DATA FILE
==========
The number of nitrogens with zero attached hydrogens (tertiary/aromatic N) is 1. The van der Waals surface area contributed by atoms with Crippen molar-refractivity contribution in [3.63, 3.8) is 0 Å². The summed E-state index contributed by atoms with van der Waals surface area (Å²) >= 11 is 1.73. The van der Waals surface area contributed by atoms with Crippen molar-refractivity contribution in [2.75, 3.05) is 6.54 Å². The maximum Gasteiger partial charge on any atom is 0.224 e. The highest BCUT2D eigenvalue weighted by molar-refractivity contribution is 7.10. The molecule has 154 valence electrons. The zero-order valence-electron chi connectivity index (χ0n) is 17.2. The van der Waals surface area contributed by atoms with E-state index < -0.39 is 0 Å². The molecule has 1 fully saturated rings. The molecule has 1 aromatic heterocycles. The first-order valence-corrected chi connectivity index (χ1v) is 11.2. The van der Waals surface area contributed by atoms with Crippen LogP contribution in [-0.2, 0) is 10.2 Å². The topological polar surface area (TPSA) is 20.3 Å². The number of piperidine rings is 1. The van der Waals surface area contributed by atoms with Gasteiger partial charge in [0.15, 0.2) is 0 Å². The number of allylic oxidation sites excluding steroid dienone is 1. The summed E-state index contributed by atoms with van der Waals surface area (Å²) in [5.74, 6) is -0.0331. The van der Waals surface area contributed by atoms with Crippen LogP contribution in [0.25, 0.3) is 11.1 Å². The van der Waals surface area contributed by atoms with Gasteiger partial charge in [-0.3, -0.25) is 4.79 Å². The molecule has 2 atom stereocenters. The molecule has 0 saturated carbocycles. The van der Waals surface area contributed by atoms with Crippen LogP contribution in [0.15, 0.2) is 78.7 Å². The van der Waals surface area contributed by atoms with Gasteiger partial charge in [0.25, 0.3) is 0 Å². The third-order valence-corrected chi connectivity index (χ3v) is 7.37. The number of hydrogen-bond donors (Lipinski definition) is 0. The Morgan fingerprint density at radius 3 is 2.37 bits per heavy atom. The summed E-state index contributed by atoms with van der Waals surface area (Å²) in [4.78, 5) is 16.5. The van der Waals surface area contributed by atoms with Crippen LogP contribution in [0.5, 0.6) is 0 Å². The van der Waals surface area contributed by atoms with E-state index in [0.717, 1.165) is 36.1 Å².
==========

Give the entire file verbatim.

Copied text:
The number of nitrogens with zero attached hydrogens (tertiary/aromatic N) is 1. The van der Waals surface area contributed by atoms with Crippen molar-refractivity contribution in [3.63, 3.8) is 0 Å². The summed E-state index contributed by atoms with van der Waals surface area (Å²) >= 11 is 1.73. The van der Waals surface area contributed by atoms with Crippen molar-refractivity contribution in [2.75, 3.05) is 6.54 Å². The maximum Gasteiger partial charge on any atom is 0.224 e. The highest BCUT2D eigenvalue weighted by molar-refractivity contribution is 7.10. The molecule has 154 valence electrons. The zero-order valence-electron chi connectivity index (χ0n) is 17.2. The van der Waals surface area contributed by atoms with E-state index < -0.39 is 0 Å². The molecule has 1 fully saturated rings. The molecule has 1 aromatic heterocycles. The first-order valence-corrected chi connectivity index (χ1v) is 11.2. The van der Waals surface area contributed by atoms with Crippen LogP contribution in [-0.2, 0) is 10.2 Å². The topological polar surface area (TPSA) is 20.3 Å². The number of piperidine rings is 1. The van der Waals surface area contributed by atoms with Gasteiger partial charge in [0.15, 0.2) is 0 Å². The number of allylic oxidation sites excluding steroid dienone is 1. The summed E-state index contributed by atoms with van der Waals surface area (Å²) in [5.74, 6) is -0.0331. The van der Waals surface area contributed by atoms with Crippen LogP contribution in [0.25, 0.3) is 11.1 Å². The van der Waals surface area contributed by atoms with Gasteiger partial charge in [-0.3, -0.25) is 4.79 Å². The molecule has 2 atom stereocenters. The molecule has 0 saturated carbocycles. The van der Waals surface area contributed by atoms with Crippen LogP contribution in [0.15, 0.2) is 78.7 Å². The van der Waals surface area contributed by atoms with Gasteiger partial charge in [0.25, 0.3) is 0 Å². The third-order valence-corrected chi connectivity index (χ3v) is 7.37. The number of hydrogen-bond donors (Lipinski definition) is 0. The Morgan fingerprint density at radius 3 is 2.37 bits per heavy atom. The summed E-state index contributed by atoms with van der Waals surface area (Å²) in [4.78, 5) is 16.5. The van der Waals surface area contributed by atoms with Crippen LogP contribution in [0.5, 0.6) is 0 Å². The van der Waals surface area contributed by atoms with E-state index in [0.717, 1.165) is 36.1 Å².